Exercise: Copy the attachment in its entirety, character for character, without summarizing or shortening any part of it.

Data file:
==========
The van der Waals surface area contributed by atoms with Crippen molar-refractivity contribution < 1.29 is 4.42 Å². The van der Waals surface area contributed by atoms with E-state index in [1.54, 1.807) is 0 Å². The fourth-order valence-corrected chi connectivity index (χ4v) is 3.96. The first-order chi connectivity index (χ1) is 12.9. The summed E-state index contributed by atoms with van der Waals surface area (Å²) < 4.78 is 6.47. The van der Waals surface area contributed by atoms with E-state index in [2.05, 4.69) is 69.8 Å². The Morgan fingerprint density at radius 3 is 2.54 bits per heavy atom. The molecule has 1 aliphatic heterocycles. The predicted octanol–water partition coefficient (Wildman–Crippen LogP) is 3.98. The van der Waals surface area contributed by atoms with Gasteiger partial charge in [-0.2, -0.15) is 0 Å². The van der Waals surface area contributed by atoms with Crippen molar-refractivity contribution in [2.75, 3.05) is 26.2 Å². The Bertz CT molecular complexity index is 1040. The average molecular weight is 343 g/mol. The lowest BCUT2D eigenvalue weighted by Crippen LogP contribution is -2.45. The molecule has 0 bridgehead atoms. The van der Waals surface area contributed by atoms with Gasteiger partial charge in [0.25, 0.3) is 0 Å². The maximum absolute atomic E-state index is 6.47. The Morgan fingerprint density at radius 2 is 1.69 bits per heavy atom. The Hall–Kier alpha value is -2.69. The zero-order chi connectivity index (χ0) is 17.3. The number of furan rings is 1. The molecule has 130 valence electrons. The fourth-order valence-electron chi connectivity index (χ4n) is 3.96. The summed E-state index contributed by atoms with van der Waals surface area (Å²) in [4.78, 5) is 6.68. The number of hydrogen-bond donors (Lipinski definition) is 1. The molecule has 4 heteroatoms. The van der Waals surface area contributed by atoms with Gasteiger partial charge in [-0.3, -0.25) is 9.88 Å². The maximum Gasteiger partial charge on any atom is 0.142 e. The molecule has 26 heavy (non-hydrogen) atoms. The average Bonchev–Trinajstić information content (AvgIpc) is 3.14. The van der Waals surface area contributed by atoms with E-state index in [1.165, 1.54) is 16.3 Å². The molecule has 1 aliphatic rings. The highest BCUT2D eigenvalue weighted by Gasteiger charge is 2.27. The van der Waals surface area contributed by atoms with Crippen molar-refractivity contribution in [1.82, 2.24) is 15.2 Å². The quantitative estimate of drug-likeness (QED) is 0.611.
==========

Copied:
The van der Waals surface area contributed by atoms with Crippen molar-refractivity contribution < 1.29 is 4.42 Å². The van der Waals surface area contributed by atoms with E-state index in [1.54, 1.807) is 0 Å². The fourth-order valence-corrected chi connectivity index (χ4v) is 3.96. The first-order chi connectivity index (χ1) is 12.9. The summed E-state index contributed by atoms with van der Waals surface area (Å²) < 4.78 is 6.47. The van der Waals surface area contributed by atoms with E-state index in [2.05, 4.69) is 69.8 Å². The Morgan fingerprint density at radius 3 is 2.54 bits per heavy atom. The molecule has 1 aliphatic heterocycles. The predicted octanol–water partition coefficient (Wildman–Crippen LogP) is 3.98. The van der Waals surface area contributed by atoms with Gasteiger partial charge in [-0.2, -0.15) is 0 Å². The van der Waals surface area contributed by atoms with Crippen molar-refractivity contribution in [2.75, 3.05) is 26.2 Å². The Bertz CT molecular complexity index is 1040. The average molecular weight is 343 g/mol. The lowest BCUT2D eigenvalue weighted by Crippen LogP contribution is -2.45. The molecule has 0 bridgehead atoms. The van der Waals surface area contributed by atoms with Gasteiger partial charge in [0.25, 0.3) is 0 Å². The maximum absolute atomic E-state index is 6.47. The Morgan fingerprint density at radius 2 is 1.69 bits per heavy atom. The Hall–Kier alpha value is -2.69. The zero-order chi connectivity index (χ0) is 17.3. The number of furan rings is 1. The molecule has 130 valence electrons. The fourth-order valence-electron chi connectivity index (χ4n) is 3.96. The summed E-state index contributed by atoms with van der Waals surface area (Å²) in [4.78, 5) is 6.68. The number of hydrogen-bond donors (Lipinski definition) is 1. The molecule has 4 heteroatoms. The van der Waals surface area contributed by atoms with Gasteiger partial charge in [-0.3, -0.25) is 9.88 Å². The maximum Gasteiger partial charge on any atom is 0.142 e. The molecule has 26 heavy (non-hydrogen) atoms. The average Bonchev–Trinajstić information content (AvgIpc) is 3.14. The van der Waals surface area contributed by atoms with E-state index in [1.165, 1.54) is 16.3 Å². The molecule has 1 aliphatic rings. The highest BCUT2D eigenvalue weighted by Gasteiger charge is 2.27. The van der Waals surface area contributed by atoms with Crippen molar-refractivity contribution in [1.82, 2.24) is 15.2 Å². The quantitative estimate of drug-likeness (QED) is 0.611.